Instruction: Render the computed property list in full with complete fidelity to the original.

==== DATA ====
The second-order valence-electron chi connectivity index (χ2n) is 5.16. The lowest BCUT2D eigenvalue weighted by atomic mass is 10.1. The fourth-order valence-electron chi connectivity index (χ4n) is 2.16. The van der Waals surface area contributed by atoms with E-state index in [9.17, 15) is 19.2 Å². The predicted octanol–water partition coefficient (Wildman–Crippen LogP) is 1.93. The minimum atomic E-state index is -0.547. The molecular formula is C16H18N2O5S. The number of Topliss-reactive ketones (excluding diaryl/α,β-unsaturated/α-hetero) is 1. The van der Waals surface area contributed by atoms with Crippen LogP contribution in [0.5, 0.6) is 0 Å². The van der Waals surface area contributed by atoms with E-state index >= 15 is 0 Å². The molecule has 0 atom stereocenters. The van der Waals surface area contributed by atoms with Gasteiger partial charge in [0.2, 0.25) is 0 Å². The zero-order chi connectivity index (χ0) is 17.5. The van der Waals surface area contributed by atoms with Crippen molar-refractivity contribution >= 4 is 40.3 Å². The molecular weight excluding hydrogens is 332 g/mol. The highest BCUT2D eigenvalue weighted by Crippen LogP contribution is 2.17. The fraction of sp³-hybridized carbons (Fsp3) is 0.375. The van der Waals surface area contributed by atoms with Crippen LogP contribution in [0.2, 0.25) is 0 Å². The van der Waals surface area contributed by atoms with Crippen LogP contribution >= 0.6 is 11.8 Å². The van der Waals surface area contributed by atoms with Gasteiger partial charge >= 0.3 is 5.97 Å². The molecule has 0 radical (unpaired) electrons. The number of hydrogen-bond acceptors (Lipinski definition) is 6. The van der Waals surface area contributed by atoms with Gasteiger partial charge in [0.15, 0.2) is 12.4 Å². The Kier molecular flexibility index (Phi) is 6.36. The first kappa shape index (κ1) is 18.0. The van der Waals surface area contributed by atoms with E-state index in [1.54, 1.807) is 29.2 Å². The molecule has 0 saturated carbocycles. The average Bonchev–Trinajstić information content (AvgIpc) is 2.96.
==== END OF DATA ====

The second-order valence-electron chi connectivity index (χ2n) is 5.16. The lowest BCUT2D eigenvalue weighted by atomic mass is 10.1. The fourth-order valence-electron chi connectivity index (χ4n) is 2.16. The van der Waals surface area contributed by atoms with E-state index in [9.17, 15) is 19.2 Å². The predicted octanol–water partition coefficient (Wildman–Crippen LogP) is 1.93. The minimum atomic E-state index is -0.547. The molecular formula is C16H18N2O5S. The number of Topliss-reactive ketones (excluding diaryl/α,β-unsaturated/α-hetero) is 1. The van der Waals surface area contributed by atoms with Crippen LogP contribution in [0.5, 0.6) is 0 Å². The van der Waals surface area contributed by atoms with E-state index >= 15 is 0 Å². The molecule has 0 atom stereocenters. The van der Waals surface area contributed by atoms with Gasteiger partial charge in [0.2, 0.25) is 0 Å². The zero-order chi connectivity index (χ0) is 17.5. The van der Waals surface area contributed by atoms with Crippen molar-refractivity contribution >= 4 is 40.3 Å². The molecular weight excluding hydrogens is 332 g/mol. The highest BCUT2D eigenvalue weighted by Crippen LogP contribution is 2.17. The fraction of sp³-hybridized carbons (Fsp3) is 0.375. The van der Waals surface area contributed by atoms with Crippen LogP contribution in [0.2, 0.25) is 0 Å². The van der Waals surface area contributed by atoms with Crippen LogP contribution >= 0.6 is 11.8 Å². The van der Waals surface area contributed by atoms with Gasteiger partial charge >= 0.3 is 5.97 Å². The molecule has 0 radical (unpaired) electrons. The number of hydrogen-bond acceptors (Lipinski definition) is 6. The van der Waals surface area contributed by atoms with Gasteiger partial charge in [0.15, 0.2) is 12.4 Å². The Kier molecular flexibility index (Phi) is 6.36. The first kappa shape index (κ1) is 18.0. The van der Waals surface area contributed by atoms with E-state index in [1.54, 1.807) is 29.2 Å². The molecule has 0 saturated carbocycles. The average Bonchev–Trinajstić information content (AvgIpc) is 2.96.